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5 types of interview questions – and how to ace them

25 Feb

Successfully getting an interview for your dream role is a big achievement and it’s one of the hardest parts of the job-hunting process out of the way. The next big hurdle may seem daunting, but your odds are much higher since you’re competing with a much smaller pool of candidates. So, now’s the time to really impress your interviewers with your killer answers.

Viewing an interview as a way to market yourself to an employer rather than a police interrogation can ease some of those nerves. But, at the end of the day, interviews are simply a conversation between people to see how they can benefit from each other.

Regardless of the role, there are set types of interview questions which regularly resurface. It’s useful to familiarise yourself with these questions and learn the best way of approaching them.

1. Questions about yourself

Examples: Walk me through your CV. Why do you think you’re suitable for the job? Where do you see yourself in five years?

The key here is to know yourself and be able to market yourself as an employable candidate. But rather than skimming through your CV, elaborate on particular tasks that are mentioned in it and your specific role in achieving a positive outcome.

The fact that you are at an interview already proves they like the look of your CV and have read it, so instead, take advantage of this time to sell your candidacy to them and give them deeper insight into your previous experiences. Highlight your key skills which mimic the requirements of the job specifications.

In terms of questions about your future — be honest with your ambitions, but align them with the goals of the company. If this is for a permanent contract, it’s important you reassure them you wish to progress and invest with them.

2. Questions about the company

Examples: Why do you want to work for us? Why are you interested in this job? What do you understand about the role/company?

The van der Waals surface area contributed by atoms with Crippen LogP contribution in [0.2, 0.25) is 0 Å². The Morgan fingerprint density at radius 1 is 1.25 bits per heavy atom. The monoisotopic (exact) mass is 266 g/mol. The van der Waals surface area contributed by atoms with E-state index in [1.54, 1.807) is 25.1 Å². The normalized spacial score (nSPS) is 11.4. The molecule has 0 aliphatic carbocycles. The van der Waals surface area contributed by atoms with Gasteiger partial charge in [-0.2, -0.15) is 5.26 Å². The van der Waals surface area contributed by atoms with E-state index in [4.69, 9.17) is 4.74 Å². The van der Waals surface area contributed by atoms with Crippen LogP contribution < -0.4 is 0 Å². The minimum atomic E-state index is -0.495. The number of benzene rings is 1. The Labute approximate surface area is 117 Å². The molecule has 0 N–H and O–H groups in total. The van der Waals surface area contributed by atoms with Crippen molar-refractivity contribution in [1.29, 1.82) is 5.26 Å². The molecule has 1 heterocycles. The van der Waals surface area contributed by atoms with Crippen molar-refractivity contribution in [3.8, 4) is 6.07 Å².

Candidates who interact with the interviewer in a complimentary way, express enthusiasm for the role and praise the organisation are more likely to do well in interviews than those who only self-promote. So, while it’s important to sell yourself, you should also express your passion for the role and interest in the company.

When preparing an answer to these questions, try not to be generic. Consider why you want this particular role in this specific company. As a job seeker in a candidate driven job market, there are and will be similar opportunities elsewhere. Be honest and specific about the key elements of this role that interest you and how you fit in with the culture of the company. The purpose of this question is not entirely for flattery purposes as it allows the interviewer to learn what you understand of the job specification and if you have done your research on the company. The employer is also looking for reassurance that you are interested in this role and are willing to commit.

3. Competency-based questions

Examples: Give me an example of a time when you’ve used initiative. How have you demonstrated time-management skills? Walk me through your thought process before making an important decision.

Competency-based questions, in some form or another, are guaranteed to be asked during the interview and the best way to revise for this is to learn the job specification off by heart. There are general traits that are universally redeemable including leadership, team-work, conflict resolution and responsibility. Have a collection of 3-4 scenarios that cover all of these competencies and use the famous STAR technique when answering — keep in mind that the “action” segment should be a predominant part of your answer.

4. Questions for the interviewer

Examples: Is there anything that you would like to ask me? Do you have any questions?

Your answer to this question 100% of the time needs to be, “Yes!” First impressions may count for something, but final impressions are vital as they could make or break your entire interview.

It’s good to ask questions, not only to show your interest in the company but for your own sake to scope out more information about the role, the company or anything else you’d like to know before you ideally start. You can be spontaneous and ask questions about something the interviewer mentioned during the interview which shows you are an attentive listener.

There are four areas you can cover with your questions: the job, the team, about the interviewer and the company. Don’t worry about keeping all your questions stored in your head — you can always take questions in with you into the interview room and your interviewers will likely be impressed you did thorough preparation and took the interview seriously enough to pre-plan questions.

Begin your career with Travis Perkins

At Travis Perkins, we want to provide you with more choice, drive engagement and create a fantastic environment to work. We offer a range of opportunities, including apprenticeships. To find out more about the types of roles we offer, visit our careers site.

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